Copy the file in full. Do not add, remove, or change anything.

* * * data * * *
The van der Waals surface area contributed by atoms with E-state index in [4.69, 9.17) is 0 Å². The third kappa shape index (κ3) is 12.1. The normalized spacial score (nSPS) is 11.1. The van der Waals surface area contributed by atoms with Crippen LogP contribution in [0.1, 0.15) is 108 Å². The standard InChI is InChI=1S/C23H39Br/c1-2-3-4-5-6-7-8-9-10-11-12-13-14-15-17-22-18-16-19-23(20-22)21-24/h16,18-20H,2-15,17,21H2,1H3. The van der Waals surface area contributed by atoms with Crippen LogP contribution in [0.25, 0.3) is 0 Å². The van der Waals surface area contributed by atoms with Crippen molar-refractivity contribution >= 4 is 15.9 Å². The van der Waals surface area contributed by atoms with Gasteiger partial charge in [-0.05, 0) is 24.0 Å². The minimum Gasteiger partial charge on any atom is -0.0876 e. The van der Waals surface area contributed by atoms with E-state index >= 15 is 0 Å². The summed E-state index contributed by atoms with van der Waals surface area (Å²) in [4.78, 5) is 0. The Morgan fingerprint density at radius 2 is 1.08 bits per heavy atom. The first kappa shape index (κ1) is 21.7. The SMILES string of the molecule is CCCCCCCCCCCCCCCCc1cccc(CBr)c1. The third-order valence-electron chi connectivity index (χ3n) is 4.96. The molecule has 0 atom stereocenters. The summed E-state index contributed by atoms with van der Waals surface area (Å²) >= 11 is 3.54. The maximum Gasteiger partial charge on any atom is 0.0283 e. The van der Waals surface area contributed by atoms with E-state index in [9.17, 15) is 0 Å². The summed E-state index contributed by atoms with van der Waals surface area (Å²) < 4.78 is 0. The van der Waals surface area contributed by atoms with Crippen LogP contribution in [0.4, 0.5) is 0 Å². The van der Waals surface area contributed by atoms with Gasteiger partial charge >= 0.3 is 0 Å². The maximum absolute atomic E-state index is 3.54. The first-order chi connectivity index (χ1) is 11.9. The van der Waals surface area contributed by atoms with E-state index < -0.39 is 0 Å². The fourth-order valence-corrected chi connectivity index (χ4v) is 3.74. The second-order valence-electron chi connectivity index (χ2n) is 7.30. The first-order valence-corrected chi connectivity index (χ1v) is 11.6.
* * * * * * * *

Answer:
The van der Waals surface area contributed by atoms with E-state index in [4.69, 9.17) is 0 Å². The third kappa shape index (κ3) is 12.1. The normalized spacial score (nSPS) is 11.1. The van der Waals surface area contributed by atoms with Crippen LogP contribution in [0.1, 0.15) is 108 Å². The standard InChI is InChI=1S/C23H39Br/c1-2-3-4-5-6-7-8-9-10-11-12-13-14-15-17-22-18-16-19-23(20-22)21-24/h16,18-20H,2-15,17,21H2,1H3. The van der Waals surface area contributed by atoms with Crippen LogP contribution in [0.25, 0.3) is 0 Å². The van der Waals surface area contributed by atoms with Crippen molar-refractivity contribution >= 4 is 15.9 Å². The van der Waals surface area contributed by atoms with Gasteiger partial charge in [-0.05, 0) is 24.0 Å². The minimum Gasteiger partial charge on any atom is -0.0876 e. The van der Waals surface area contributed by atoms with E-state index >= 15 is 0 Å². The summed E-state index contributed by atoms with van der Waals surface area (Å²) in [4.78, 5) is 0. The Morgan fingerprint density at radius 2 is 1.08 bits per heavy atom. The first kappa shape index (κ1) is 21.7. The SMILES string of the molecule is CCCCCCCCCCCCCCCCc1cccc(CBr)c1. The third-order valence-electron chi connectivity index (χ3n) is 4.96. The molecule has 0 atom stereocenters. The summed E-state index contributed by atoms with van der Waals surface area (Å²) >= 11 is 3.54. The maximum Gasteiger partial charge on any atom is 0.0283 e. The van der Waals surface area contributed by atoms with E-state index in [9.17, 15) is 0 Å². The summed E-state index contributed by atoms with van der Waals surface area (Å²) < 4.78 is 0. The van der Waals surface area contributed by atoms with Crippen LogP contribution in [0.4, 0.5) is 0 Å². The van der Waals surface area contributed by atoms with Gasteiger partial charge >= 0.3 is 0 Å². The maximum absolute atomic E-state index is 3.54. The first-order chi connectivity index (χ1) is 11.9. The van der Waals surface area contributed by atoms with E-state index < -0.39 is 0 Å². The fourth-order valence-corrected chi connectivity index (χ4v) is 3.74. The second-order valence-electron chi connectivity index (χ2n) is 7.30. The first-order valence-corrected chi connectivity index (χ1v) is 11.6.